Corah says increases in produce sales continue to outpace increases in meat and grocery increases, and he attributes at least some of that success to the 5 to 10 a Day campaign.

“Getting support Canadawide on a program makes my job easier, especially when you have the heart and stroke foundations and the cancer society supporting it,” he says.

Sobeys Inc., the 1,343-store chain based in Stellarton, Nova Scotia, recently introduced an integrated marketing program for its Sobeys and Price Chopper banners and plans to do the same with its IGA stores early this year, says Wayne McKnight, vice president of produce, floral and national procurement.

As part of that effort, the chain has “simplified and focused all the consumer messages,” McKnight says. “We are now looking to re-incorporate the 5 to 10 messages in our banners in the right fashion.”

The company previously incorporated 5 to 10 a day into fliers, shelf-talkers and in-store signs, McKnight says.

“We certainly endorse the program,” he says. “It’s a great thing for the consumer.”

In the U.S., Steve Junqueiro, director of produce and floral for Save Mart Supermarkets, a chain of 97 stores based in Modesto, Calif., is a 5 a Day expert. He and the chain have been involved with 5 a Day since it originated in California and have won national awards for promotions. Junqueiro serves on the PBH board and has worked on several PBH committees.

He uses the 5 a Day logo in advertising, point-of-sale materials and fliers and even has 5 a Day materials stuffed into employees’ paychecks.

Junqueiro says 5 a Day is one of the few incentive programs that is a win-win for all concerned.

“There is no downside,” he says.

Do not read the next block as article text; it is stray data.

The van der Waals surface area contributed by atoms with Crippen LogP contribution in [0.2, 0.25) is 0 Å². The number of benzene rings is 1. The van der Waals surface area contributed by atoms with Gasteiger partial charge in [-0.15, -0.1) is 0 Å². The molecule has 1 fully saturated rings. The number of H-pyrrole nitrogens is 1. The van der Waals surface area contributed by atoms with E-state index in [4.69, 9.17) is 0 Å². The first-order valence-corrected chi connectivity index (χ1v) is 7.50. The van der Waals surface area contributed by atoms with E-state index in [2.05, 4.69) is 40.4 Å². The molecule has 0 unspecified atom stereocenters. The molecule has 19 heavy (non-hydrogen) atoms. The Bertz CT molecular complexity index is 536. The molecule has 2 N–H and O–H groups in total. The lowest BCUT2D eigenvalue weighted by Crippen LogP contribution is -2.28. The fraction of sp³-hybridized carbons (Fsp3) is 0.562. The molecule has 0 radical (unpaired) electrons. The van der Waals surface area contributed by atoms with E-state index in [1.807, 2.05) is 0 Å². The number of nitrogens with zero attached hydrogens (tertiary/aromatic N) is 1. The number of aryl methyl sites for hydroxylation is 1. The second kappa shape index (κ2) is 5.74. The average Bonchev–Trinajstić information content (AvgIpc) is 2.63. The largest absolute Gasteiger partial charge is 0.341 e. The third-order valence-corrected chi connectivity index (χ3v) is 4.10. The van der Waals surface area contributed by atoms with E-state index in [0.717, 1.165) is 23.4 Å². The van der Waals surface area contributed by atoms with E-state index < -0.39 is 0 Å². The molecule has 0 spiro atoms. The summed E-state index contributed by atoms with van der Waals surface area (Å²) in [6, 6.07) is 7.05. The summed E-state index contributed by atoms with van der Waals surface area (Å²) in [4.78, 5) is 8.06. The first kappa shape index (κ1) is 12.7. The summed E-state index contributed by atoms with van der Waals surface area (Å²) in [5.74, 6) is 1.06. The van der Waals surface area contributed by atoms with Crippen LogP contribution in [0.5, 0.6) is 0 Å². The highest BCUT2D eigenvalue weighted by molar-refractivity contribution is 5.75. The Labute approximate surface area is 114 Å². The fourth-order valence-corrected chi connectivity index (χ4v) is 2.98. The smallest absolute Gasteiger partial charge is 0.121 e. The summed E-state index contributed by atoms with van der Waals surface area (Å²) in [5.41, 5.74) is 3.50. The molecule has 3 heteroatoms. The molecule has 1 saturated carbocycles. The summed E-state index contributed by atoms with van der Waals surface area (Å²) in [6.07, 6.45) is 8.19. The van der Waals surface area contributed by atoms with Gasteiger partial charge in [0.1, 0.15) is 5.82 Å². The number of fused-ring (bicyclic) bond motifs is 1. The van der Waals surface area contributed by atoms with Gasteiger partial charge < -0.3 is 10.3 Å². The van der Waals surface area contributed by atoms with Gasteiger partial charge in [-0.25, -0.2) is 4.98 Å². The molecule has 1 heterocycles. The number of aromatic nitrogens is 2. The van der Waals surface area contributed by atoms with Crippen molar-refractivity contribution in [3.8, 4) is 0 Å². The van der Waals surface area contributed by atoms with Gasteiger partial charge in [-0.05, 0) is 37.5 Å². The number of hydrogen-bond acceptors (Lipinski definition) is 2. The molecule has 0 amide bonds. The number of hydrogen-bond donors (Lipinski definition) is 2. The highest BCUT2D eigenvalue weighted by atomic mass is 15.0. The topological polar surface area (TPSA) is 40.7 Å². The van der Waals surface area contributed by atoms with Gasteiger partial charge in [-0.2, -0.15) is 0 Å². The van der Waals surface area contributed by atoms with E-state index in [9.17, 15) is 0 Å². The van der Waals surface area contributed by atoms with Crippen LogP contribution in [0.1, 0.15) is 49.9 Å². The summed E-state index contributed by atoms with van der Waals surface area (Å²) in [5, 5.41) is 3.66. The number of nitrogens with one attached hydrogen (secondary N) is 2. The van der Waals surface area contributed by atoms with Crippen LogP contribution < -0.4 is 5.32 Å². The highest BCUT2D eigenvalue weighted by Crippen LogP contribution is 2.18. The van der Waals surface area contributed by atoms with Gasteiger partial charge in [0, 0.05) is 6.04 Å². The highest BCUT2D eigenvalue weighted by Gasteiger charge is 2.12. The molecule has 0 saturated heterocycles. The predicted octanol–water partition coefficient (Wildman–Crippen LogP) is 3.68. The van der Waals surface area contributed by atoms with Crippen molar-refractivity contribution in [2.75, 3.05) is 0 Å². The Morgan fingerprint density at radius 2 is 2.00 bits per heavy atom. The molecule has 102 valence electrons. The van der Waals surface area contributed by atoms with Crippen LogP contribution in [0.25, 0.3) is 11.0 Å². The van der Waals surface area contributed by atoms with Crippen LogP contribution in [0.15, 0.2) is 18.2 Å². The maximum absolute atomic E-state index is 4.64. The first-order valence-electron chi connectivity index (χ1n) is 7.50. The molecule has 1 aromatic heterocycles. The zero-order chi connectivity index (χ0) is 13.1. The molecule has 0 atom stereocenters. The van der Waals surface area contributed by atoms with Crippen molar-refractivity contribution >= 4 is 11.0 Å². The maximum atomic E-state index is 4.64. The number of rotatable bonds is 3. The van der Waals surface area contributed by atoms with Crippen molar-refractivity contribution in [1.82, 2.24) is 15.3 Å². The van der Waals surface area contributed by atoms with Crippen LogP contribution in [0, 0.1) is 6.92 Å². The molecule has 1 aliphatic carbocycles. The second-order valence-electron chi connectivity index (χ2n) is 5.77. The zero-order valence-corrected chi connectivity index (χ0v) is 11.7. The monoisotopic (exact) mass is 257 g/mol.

The best 5 a Day news to come along in a while is the new 5 a Day color campaign that will encourage consumers to eat up to nine servings of fruits and vegetables a day, Junqueiro says.

The 5 a Day the Color Way campaign and its colorful logo were launched at the PMA convention in October and will be the central identity of the 5 a Day program for the next several years, says Lori Baer, director of public relations and production for PBH.

The campaign encourages consumers to eat a variety of colors of fruits and vegetables daily to fight cancer, heart disease and the effects of aging. The old 5 a Day logo will continue to be used, as well.

Major materials promoting the campaign include a 5 a Day guide, a pocket-size accordion-fold piece with basic information about the program, and a 44-page plan book that augments the guide with more detailed information and recipes.

A major boost to the campaign will be a paid TV commercial being prepared through grants from Florida, Arizona and California.

Meanwhile, Pivonka says, PBH will weigh in to encourage the U.S. Department of Agriculture to increase its produce consumption recommendation to five to 10 a day when the department starts its review of dietary guidelines this year. The review is conducted every five years and is scheduled to be completed in 2005.

PBH could recommend eating 10 servings a day without government endorsement, but the foundation follows federal dietary guidelines in order to ensure support from its government partners. However, even if USDA increases its produce consumption recommendation, Pivonka says it is not likely that PBH will push consumers too hard too soon.

Eating up to 10 servings a day “will be daunting to some folks not eating five a day,” she says.

Pivonka says PBH retailers and suppliers seem especially excited about the new color program in part because, for the first time, 5 a Day will expand into other supermarket departments and encourage consumption of canned and frozen produce and juices.

Although it may be a long way off, Pivonka and Lemaire of CPMA would like the U.S. and Canada to conduct combined promotions.

The two organizations are not likely to do that until the two governments coordinate labeling requirements, dietary guidelines and other details because neither CPMA nor PBH wants to jeopardize its relationships with government partners.

“If it were just the two of us, and no government partners, we would probably have done it long ago,” Pivonka says.